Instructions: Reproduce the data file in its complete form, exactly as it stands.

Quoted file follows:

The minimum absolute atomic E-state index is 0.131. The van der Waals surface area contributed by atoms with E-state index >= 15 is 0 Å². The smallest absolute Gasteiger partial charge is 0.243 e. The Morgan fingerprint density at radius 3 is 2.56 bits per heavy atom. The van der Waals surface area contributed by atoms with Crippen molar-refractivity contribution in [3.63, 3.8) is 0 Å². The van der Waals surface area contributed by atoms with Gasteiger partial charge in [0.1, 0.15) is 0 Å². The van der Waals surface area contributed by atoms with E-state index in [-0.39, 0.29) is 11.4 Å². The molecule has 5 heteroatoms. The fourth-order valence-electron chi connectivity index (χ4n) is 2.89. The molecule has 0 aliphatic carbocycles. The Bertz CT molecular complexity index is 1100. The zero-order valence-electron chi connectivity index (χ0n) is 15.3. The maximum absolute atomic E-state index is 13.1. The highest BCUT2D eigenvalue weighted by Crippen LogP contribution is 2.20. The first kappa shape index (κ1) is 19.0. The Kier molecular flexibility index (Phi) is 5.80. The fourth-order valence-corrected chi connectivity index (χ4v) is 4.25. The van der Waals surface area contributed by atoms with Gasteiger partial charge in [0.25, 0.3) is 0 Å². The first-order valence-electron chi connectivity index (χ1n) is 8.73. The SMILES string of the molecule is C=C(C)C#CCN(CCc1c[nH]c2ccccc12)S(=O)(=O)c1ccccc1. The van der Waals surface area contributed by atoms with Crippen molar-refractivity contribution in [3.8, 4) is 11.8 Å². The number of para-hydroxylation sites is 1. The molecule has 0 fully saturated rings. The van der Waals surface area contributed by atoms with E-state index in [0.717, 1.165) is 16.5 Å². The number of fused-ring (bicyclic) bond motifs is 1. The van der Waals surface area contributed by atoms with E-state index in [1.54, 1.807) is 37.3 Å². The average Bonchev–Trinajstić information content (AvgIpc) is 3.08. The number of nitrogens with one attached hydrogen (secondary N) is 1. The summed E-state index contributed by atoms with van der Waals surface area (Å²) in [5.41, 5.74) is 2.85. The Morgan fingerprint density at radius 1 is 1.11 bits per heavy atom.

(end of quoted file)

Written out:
The minimum absolute atomic E-state index is 0.131. The van der Waals surface area contributed by atoms with E-state index >= 15 is 0 Å². The smallest absolute Gasteiger partial charge is 0.243 e. The Morgan fingerprint density at radius 3 is 2.56 bits per heavy atom. The van der Waals surface area contributed by atoms with Crippen molar-refractivity contribution in [3.63, 3.8) is 0 Å². The van der Waals surface area contributed by atoms with Gasteiger partial charge in [0.1, 0.15) is 0 Å². The van der Waals surface area contributed by atoms with E-state index in [-0.39, 0.29) is 11.4 Å². The molecule has 5 heteroatoms. The fourth-order valence-electron chi connectivity index (χ4n) is 2.89. The molecule has 0 aliphatic carbocycles. The Bertz CT molecular complexity index is 1100. The zero-order valence-electron chi connectivity index (χ0n) is 15.3. The maximum absolute atomic E-state index is 13.1. The highest BCUT2D eigenvalue weighted by Crippen LogP contribution is 2.20. The first kappa shape index (κ1) is 19.0. The Kier molecular flexibility index (Phi) is 5.80. The fourth-order valence-corrected chi connectivity index (χ4v) is 4.25. The van der Waals surface area contributed by atoms with Gasteiger partial charge in [0.25, 0.3) is 0 Å². The first-order valence-electron chi connectivity index (χ1n) is 8.73. The SMILES string of the molecule is C=C(C)C#CCN(CCc1c[nH]c2ccccc12)S(=O)(=O)c1ccccc1. The van der Waals surface area contributed by atoms with Crippen molar-refractivity contribution in [3.8, 4) is 11.8 Å². The number of para-hydroxylation sites is 1. The molecule has 0 fully saturated rings. The van der Waals surface area contributed by atoms with E-state index in [0.717, 1.165) is 16.5 Å². The number of fused-ring (bicyclic) bond motifs is 1. The van der Waals surface area contributed by atoms with E-state index in [1.54, 1.807) is 37.3 Å². The average Bonchev–Trinajstić information content (AvgIpc) is 3.08. The number of nitrogens with one attached hydrogen (secondary N) is 1. The summed E-state index contributed by atoms with van der Waals surface area (Å²) in [5.41, 5.74) is 2.85. The Morgan fingerprint density at radius 1 is 1.11 bits per heavy atom.